Friday, February 11, 2011

Five Reasons Women Choose Entrepreneurship over The Glass Ceiling

Over the past week, several sources on my radar shed light on the ongoing debate behind the corporate glass ceiling. Collectively I believe they punctuate the reasons behind why I – and perhaps 10 Million other women in the US – have chosen to shed corporate confines in favor of the freedoms, risks and rewards of entrepreneurship:

  1. Bias is a natural behavior: Serial CEO Margaret Heffernan explains that corporate leaders act upon their natural biases by choosing others that are “like them” when hiring and promoting leaders.
  2. Gender discrimination is embedded in our cultural perceptions: A recent University of Utah study found that female-led firms with identical personal qualifications and company financials were perceived as less capable than male CEOs in those same roles.
  3. Behaving like men is counter-intuitive to our nature: Patricia Sellers points to the female power conundrum that happens when female CEOs try to behave and lead like men.
  4. To break the glass ceiling, we have to jump off the glass cliff: A study in this month’s Harvard Business Review suggests that women’s perceived leadership attributes are only embraced when a company is in crisis and needs a change of leadership.

While all of this is very interesting it makes you wonder why any woman would want to stay and fight the corporate battle. Perhaps this is why women in the U.S. are starting their own businesses at twice the rate of men. Research on women in development reveals that nearly 75% of women involved in early stage entrepreneurship are already employed. Are many of these new entrepreneurs frustrated ladder climbers?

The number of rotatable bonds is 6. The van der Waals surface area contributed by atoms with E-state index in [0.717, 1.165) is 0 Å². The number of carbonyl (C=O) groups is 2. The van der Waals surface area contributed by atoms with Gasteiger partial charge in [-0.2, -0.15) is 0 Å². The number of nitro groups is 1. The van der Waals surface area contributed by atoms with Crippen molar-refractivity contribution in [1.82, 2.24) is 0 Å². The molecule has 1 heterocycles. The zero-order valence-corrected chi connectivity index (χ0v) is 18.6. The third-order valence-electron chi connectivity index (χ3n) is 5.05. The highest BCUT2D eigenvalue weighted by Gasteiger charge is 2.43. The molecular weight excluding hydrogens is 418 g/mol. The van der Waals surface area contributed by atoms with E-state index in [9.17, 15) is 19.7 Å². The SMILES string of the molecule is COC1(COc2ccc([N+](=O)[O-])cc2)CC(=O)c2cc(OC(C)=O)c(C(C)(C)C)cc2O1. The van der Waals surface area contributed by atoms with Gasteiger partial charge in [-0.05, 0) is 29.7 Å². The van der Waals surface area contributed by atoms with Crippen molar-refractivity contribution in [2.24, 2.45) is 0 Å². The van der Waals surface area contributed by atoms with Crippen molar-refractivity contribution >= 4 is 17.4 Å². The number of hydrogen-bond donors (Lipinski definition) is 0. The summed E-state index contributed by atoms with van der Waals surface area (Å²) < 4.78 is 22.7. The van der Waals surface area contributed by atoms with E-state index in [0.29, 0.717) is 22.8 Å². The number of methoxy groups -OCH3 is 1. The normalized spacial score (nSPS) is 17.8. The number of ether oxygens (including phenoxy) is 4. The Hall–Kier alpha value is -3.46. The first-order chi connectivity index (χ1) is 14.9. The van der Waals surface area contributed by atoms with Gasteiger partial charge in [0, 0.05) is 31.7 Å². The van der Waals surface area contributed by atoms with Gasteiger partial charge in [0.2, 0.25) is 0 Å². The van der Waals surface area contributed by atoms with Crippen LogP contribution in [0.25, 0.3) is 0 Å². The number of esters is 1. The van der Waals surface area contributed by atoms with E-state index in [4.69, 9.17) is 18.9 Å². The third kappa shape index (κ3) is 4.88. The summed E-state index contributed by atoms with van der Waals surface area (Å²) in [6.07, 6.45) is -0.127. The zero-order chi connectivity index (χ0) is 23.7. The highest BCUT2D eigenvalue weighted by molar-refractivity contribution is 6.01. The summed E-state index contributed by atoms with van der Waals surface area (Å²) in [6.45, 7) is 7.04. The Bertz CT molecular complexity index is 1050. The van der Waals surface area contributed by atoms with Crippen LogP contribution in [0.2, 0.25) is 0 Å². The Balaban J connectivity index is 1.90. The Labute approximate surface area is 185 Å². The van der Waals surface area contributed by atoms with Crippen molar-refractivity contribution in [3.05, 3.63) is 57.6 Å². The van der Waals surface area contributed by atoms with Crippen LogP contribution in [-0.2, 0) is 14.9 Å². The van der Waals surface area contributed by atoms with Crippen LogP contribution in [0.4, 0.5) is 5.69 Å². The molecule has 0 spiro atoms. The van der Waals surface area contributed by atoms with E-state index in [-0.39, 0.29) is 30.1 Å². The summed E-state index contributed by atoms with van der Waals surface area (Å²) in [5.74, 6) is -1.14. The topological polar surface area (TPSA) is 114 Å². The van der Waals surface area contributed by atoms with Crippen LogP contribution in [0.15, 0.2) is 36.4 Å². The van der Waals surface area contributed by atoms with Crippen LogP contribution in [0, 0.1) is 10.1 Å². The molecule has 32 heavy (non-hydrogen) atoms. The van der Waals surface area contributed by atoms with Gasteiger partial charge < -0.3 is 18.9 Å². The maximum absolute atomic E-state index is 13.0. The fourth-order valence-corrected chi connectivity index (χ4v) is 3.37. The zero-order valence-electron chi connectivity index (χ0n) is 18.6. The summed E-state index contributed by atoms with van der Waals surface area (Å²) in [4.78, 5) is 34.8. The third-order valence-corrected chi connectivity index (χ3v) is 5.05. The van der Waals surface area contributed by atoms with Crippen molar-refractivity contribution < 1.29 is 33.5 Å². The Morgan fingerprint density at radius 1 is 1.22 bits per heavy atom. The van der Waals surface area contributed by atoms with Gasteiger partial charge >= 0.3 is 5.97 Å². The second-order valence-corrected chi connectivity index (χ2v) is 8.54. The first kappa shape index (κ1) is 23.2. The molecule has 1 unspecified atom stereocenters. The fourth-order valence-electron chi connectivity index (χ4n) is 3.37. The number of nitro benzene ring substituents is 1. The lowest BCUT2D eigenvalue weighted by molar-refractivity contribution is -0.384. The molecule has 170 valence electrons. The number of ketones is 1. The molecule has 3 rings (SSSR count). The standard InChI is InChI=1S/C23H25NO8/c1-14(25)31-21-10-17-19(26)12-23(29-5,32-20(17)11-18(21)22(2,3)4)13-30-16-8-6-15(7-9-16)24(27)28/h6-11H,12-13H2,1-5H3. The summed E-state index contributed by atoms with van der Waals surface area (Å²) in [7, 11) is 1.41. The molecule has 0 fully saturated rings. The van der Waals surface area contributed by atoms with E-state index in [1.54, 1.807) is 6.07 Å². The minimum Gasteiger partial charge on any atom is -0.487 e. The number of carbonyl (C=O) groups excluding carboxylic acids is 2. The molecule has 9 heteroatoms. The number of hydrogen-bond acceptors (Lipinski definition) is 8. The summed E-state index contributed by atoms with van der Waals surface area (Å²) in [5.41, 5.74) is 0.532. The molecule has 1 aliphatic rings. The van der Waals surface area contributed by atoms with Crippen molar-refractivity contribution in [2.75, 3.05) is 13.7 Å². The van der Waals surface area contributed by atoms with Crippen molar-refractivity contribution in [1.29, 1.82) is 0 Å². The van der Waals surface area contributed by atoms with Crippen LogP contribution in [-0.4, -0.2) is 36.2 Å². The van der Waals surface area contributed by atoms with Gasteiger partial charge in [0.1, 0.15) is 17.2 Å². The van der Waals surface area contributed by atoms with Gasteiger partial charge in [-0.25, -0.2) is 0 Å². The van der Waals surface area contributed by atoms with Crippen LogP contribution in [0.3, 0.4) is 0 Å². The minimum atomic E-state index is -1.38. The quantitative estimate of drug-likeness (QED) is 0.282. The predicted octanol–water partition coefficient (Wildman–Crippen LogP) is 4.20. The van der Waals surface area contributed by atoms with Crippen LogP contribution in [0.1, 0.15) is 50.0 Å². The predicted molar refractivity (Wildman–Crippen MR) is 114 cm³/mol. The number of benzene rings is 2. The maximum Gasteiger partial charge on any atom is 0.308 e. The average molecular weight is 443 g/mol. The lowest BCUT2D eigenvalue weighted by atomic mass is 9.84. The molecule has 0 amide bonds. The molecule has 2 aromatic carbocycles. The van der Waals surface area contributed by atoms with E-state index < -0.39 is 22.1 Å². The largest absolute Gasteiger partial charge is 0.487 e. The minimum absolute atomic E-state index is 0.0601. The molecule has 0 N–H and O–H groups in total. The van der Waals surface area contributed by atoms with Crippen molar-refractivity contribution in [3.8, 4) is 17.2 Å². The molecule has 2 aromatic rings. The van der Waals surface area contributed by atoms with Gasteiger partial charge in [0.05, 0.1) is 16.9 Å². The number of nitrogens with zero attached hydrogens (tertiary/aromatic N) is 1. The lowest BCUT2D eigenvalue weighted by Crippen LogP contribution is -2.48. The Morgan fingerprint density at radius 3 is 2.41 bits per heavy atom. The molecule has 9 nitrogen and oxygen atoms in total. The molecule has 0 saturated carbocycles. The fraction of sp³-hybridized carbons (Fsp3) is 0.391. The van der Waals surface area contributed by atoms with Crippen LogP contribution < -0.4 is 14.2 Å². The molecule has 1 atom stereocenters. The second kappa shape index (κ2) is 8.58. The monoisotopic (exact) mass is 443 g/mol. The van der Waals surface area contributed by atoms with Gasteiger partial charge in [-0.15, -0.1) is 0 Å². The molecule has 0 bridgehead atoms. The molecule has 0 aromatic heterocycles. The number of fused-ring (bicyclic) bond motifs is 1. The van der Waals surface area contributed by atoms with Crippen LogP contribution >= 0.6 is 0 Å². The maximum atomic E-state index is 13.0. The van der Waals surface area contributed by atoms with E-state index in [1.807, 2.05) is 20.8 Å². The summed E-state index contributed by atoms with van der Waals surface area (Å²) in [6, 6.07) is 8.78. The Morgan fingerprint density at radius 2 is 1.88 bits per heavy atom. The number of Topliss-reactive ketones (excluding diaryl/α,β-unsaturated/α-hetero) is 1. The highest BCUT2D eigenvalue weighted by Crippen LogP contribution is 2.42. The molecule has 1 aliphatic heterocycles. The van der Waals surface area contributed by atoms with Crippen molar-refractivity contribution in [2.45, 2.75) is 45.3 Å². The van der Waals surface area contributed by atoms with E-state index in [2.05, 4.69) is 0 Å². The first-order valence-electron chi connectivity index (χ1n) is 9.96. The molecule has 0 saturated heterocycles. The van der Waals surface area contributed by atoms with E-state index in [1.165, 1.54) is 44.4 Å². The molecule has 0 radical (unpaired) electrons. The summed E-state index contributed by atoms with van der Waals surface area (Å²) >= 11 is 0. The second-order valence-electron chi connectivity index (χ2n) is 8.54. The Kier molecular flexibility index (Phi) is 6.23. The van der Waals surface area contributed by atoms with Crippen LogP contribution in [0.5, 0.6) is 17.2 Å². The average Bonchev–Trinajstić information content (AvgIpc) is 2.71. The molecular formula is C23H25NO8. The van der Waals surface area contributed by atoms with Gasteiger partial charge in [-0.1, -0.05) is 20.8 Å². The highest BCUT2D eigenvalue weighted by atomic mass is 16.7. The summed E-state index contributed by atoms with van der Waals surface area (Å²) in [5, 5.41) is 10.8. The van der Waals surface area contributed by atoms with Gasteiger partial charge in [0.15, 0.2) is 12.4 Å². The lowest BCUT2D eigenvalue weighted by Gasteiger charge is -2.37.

I’m not suggesting we should abandon our efforts to support women as corporate leaders. After all that same Harvard Business Review article found that the glass cliff isn’t an issue in organizations with a history of female leaders. But it does suggest another reason that women choose a different path:

  • 5. Business is NOT just business anymore. By-and-large women entrepreneurs start businesses that are aligned with both their personal and business values. Riane Eisler suggests in her latest work, The Real Wealth of Nations, that there is a strong movement – a revolution if you will -- to create a genuine caring economy—one based on balance and a respect for the intricate relationships that keep our planet and society healthy.

It is these “caring” skills that the corporate world eschews until there is a crisis. And they are the very skills that The SmartGirls Way most values. It’s about time for women to stop trying to think and behave like men and start embracing our collective women’s wisdom. I’m willing to bet that’s an idea that any enterprising woman – corporate or otherwise -- can get behind.

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